Teenagers usually want to feel they fit in with their friends and peer groups and feel accepted by them.
One important aspect of this can be looking the part so that they feel in sync with those around them. For many teenagers, this can be very difficult if they lack confidence in their looks and feel unhappy about the way they dress because they don’t know what suits them. Even worse, they can feel resentful because their friends look great which can bring down their self-esteem even more.
Instead of reveling in their own sense of style because they know what styles and colours look fantastic on them, teenagers often wear the same clothes as their friends as they look to them and other peer groups for inspiration, acceptance and direction in how to dress.
Unfortunately, most high street fashion, especially teenage fashion, is designed for ultra slim, waif-like figures. This can be great for girls who have that bodyshape, but as we know, teenagers come in all shapes and sizes and many find it frustrating and impossible to find the right clothes that flatter their bodyshape and lift their confidence. Therefore, they can end up wearing completely the wrong styles and cuts because they don’t know what else to wear.
At The Glass Slipper, we’ve styled many teenagers over the years and are fully aware of their and their parents’ frustrations in finding the best styles for everyday casualwear and for going out.
That’s why we’ve put together this special Teen Style Guide and packed it full of our tried and tested advice and top tips on how to help your daughter make the right style decisions based on what suits her bodyshape and colouring. This way, she’ll feel much more positive about developing her own unique sense of style and find it a enjoyable experience because she’ll know exactly which cuts, styles and colours make her look amazing.
Thus, she’ll always know what to buy and what to leave in the shop, thereby saving herself (and you) a small fortune. She’ll also cut out that awful angst-filled learning curve most teenagers have to go through to find out what suits them.
And, most importantly, she’ll develop fantastic styling habits that will last her a lifetime.
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It’s what’s in your daughter’s wardrobe that can make or break her confidence. The only way to begin is by getting the basics right.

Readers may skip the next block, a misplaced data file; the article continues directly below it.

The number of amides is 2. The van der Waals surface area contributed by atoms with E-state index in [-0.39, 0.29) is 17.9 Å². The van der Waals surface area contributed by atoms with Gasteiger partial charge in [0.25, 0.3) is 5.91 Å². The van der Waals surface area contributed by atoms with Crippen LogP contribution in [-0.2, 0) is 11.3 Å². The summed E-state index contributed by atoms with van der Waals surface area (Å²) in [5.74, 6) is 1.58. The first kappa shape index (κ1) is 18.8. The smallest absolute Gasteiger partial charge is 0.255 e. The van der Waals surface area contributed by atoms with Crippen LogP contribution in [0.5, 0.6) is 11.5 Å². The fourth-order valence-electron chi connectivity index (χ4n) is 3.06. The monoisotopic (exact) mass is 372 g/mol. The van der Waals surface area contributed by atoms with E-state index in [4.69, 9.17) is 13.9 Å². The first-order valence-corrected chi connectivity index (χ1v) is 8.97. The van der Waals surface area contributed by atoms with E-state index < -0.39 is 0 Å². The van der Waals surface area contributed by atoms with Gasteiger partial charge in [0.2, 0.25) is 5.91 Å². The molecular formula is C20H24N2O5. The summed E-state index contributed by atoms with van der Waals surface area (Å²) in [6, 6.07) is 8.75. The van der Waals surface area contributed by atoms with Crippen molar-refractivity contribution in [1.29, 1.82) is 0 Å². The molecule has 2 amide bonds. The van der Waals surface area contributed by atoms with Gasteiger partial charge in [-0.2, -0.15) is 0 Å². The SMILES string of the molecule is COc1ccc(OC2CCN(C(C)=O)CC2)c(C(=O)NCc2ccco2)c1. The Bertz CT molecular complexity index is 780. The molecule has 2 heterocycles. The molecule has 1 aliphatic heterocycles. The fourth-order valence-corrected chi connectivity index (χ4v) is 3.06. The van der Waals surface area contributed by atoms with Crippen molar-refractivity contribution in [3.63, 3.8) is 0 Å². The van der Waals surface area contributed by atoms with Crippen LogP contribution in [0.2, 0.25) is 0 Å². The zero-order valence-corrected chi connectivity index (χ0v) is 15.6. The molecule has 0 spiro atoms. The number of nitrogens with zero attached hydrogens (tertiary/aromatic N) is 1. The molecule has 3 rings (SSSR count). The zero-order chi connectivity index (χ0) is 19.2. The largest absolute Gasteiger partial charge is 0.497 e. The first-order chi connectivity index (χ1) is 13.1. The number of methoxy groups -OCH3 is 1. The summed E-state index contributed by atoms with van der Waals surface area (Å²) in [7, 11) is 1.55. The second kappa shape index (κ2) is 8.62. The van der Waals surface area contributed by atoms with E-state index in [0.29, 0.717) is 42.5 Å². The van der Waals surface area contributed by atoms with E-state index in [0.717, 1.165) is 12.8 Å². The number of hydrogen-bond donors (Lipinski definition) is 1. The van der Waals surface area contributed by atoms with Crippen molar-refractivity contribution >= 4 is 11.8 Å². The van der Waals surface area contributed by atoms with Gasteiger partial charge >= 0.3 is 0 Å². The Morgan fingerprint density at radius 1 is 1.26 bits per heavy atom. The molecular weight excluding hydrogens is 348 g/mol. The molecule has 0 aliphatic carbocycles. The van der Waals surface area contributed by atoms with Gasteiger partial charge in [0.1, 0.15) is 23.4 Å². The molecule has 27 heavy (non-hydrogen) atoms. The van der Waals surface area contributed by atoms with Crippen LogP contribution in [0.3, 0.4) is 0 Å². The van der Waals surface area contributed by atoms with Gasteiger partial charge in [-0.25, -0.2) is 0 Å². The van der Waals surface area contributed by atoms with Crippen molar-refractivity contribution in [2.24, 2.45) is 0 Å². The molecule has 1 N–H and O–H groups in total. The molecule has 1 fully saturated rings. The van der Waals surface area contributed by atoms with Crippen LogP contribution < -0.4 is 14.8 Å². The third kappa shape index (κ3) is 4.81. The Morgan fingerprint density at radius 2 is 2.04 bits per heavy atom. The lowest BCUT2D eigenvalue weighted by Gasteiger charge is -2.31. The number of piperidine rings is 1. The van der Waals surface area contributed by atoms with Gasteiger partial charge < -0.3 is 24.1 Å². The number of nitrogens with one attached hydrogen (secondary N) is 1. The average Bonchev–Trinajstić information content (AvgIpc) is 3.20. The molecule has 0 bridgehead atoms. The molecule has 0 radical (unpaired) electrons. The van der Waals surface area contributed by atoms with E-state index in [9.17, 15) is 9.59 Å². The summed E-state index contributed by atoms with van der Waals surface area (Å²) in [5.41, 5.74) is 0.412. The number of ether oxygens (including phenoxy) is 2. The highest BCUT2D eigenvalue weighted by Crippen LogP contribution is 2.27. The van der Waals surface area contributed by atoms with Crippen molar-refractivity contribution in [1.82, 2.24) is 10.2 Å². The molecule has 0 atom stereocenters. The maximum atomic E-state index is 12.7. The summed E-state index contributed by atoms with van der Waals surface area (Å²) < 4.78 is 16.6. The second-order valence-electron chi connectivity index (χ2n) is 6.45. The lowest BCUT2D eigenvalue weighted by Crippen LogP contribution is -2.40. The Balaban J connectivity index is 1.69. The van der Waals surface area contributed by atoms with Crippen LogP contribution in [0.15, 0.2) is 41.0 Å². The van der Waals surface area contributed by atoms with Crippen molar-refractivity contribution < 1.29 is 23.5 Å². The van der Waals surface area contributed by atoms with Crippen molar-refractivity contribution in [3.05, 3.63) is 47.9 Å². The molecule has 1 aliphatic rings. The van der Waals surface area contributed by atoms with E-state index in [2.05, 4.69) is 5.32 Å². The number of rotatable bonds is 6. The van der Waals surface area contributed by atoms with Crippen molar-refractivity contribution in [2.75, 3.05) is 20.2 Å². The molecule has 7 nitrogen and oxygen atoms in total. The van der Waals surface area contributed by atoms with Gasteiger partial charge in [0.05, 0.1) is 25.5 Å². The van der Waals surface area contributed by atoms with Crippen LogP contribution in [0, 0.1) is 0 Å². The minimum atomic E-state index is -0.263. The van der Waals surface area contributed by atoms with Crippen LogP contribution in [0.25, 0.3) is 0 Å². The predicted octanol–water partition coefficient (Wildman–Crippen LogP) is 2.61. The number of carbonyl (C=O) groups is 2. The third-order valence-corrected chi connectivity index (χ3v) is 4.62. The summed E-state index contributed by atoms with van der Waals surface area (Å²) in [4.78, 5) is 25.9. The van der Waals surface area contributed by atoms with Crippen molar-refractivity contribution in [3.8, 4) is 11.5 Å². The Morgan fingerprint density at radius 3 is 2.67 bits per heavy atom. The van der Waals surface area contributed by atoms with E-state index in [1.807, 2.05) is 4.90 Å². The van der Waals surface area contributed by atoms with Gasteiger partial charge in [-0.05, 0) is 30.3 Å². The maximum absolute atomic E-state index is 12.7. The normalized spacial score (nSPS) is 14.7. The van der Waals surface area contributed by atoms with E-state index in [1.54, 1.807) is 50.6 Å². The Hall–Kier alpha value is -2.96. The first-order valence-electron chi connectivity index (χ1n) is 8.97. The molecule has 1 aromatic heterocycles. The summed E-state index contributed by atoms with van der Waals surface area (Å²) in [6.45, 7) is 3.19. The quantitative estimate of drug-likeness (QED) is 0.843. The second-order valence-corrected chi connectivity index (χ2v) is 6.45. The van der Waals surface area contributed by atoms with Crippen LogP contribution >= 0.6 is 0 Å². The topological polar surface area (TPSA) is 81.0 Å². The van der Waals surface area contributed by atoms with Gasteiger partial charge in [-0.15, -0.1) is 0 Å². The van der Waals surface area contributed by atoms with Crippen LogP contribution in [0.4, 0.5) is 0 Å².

These cores pieces should be simple garments that are easy to layer, create into outfits and accessorize. As they will be easy to mix and match, thereby making them ideal for dressing up and down to suit the occasion, each item will get plenty of wear, helping to squeeze the most out of your teenager’s shopping budget.
An Example Of A Basic Wardrobe:
- Dressy jeans for going out
- Casual jeans for everyday
- Vests for layering
- Plain tee shirts
- Long-sleeved shirt(s)
- Dressy tops
- Jacket for summer/ coat for winter
- Leggings or slim trousers
- Casual trainers
- Flats (pumps, man shoes or low-heeled smarter shoes)
- Sandals or flip flops for summer, and boots for winter
Keep to a simple colour palette of two or three neutral colours and one or two accent colours that will easily create these key items into numerous co-ordinated outfits that will take your teen from super casual to super smart in a matter of minutes.
Smart Jeans (New Look)
Casual jeans (Uniqlo)
Tee (New Look)
Cardigan (River Island)
- Tailored trousers for day and night
- 2-3 tee shirts with prints or slogans
- Denim jacket
- Skirt or shorts
- Jewellery, headbands, hats
Printed tee (New Look)
Printed tee (New Look)
Printed tee (New Look)
Day or night trousers
Denim Jacket (Topshop)
Denim gilet (Miss Selfridge)
Knitted beret (Forever21)
Earring (New Look)
Skirt (American Apparel)
(this can be worn as a knee length skirt too)
Scarf (Urban Outfitters)
When you see someone looking amazing, it’s because they know they look great and are therefore feeling comfortable, relaxed and confident. Your daughter will also feel confident and comfortable in her skin when she discovers how to shop for and wear clothes that fit well, and flatter her bodyshape.
The secret of how to achieve this is to create a balanced silhouette. This will bring her body into balance and show her how to disguise certain areas and bring attention to others, therefore boosting her self-esteem.
First decide what her shape is. There are two ways to do this:
- If your daughter is happy enough with her overall size, get her to look in the mirror either in her underwear or something very slim fitting that shows her shape and proportions.
- If, however, she is extremely unhappy with her body it might be advisable to do this in a more discreet way.
Have a look at her shoulders, bust, waist and hips.
Hourglass shoulders in line with hips, curved bust, defined waist
Pear hips wider than shoulders, small bust, defined waist
Inverted Triangle shoulders wider than hips, small bust, no waist
Apple shoulders in line with hips, full bust, full tummy, no waist
Lean Column shoulders in line with hips, small bust, no waist